As an author, sometimes you get a sense of momentum. Sometimes you don't. Quite honestly, my publisher, Oceanview, it seems to me, is working their ass off to make this book a success and I hope I and the book hold up our end. I suspect most writers who've been publishing novels for a while, have had a real mix of experiences with publishers.
Although I thought my last publisher was quite supportive for The Devil's Pitchfork, they seemed to lose interest before The Serpent's Kiss came out. Not much support, few if any advanced reading copies sent out to reviewers, no advertising, only a mention in their catalogue.
I have a friend who, years back, got great early reviews, lots of pre-orders, and her publisher got all excited and responded by shifting the publishing date around, screwing up the pre-orders and putting a paperback deal in jeopardy, essentially killing the book's momentum.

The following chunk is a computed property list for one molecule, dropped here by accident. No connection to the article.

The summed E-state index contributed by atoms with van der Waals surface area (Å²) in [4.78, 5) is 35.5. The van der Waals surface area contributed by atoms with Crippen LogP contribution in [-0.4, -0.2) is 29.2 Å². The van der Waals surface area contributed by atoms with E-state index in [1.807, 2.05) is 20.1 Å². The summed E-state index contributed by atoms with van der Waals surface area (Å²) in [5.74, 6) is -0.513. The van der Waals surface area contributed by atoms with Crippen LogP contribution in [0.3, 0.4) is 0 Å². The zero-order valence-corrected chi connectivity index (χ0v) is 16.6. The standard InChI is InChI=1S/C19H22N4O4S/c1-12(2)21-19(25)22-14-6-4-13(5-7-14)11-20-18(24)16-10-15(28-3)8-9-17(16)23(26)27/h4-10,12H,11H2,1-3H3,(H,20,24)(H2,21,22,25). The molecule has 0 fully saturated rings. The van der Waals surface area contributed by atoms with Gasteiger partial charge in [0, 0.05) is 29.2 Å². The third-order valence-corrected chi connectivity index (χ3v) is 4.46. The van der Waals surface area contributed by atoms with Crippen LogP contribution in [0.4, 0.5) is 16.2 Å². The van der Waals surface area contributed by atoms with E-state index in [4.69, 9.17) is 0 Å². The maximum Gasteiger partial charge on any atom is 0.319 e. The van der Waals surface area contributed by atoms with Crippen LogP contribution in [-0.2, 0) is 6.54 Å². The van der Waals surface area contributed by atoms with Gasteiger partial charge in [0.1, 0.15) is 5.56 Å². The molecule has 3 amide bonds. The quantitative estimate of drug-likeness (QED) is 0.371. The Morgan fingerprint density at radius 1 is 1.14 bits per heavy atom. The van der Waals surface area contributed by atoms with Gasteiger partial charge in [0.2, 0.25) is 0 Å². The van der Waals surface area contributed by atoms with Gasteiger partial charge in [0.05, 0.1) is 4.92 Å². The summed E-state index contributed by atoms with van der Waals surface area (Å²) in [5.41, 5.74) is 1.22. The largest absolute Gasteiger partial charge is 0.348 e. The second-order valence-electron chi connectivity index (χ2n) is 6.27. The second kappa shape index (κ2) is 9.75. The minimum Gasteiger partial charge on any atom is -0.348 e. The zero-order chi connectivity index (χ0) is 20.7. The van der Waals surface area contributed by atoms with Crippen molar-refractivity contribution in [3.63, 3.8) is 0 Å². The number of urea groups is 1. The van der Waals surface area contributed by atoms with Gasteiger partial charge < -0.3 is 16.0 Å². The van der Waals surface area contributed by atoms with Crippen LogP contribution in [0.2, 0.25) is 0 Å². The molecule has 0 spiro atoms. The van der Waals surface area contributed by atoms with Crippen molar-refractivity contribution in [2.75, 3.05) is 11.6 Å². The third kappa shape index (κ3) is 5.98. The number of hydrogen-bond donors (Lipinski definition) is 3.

Weird shit just happens. There has been a tendency for publishers to really push certain books and treat the rest like pasta--they fling it at the wall to see if it's ready, but otherwise don't bother to promote them. Stephen King, in an essay he wrote about his early Bachman books, described them as being like cannon fodder. There have been some big publishing ventures lately where they publishers have decided to limit the number of books they publish and spend much more time trying to turn each book's publication into an event, backing them with promotion efforts and generally trying to shepherd them into the marketplace.
At the moment, THE FALLEN is getting that kind of treatment, and the whole experience just feels different. And it feels good.
I'm reading THE GHOST by Robert Harris, the book the recent film The Ghostwriter is based on. (Great book so far, by the way).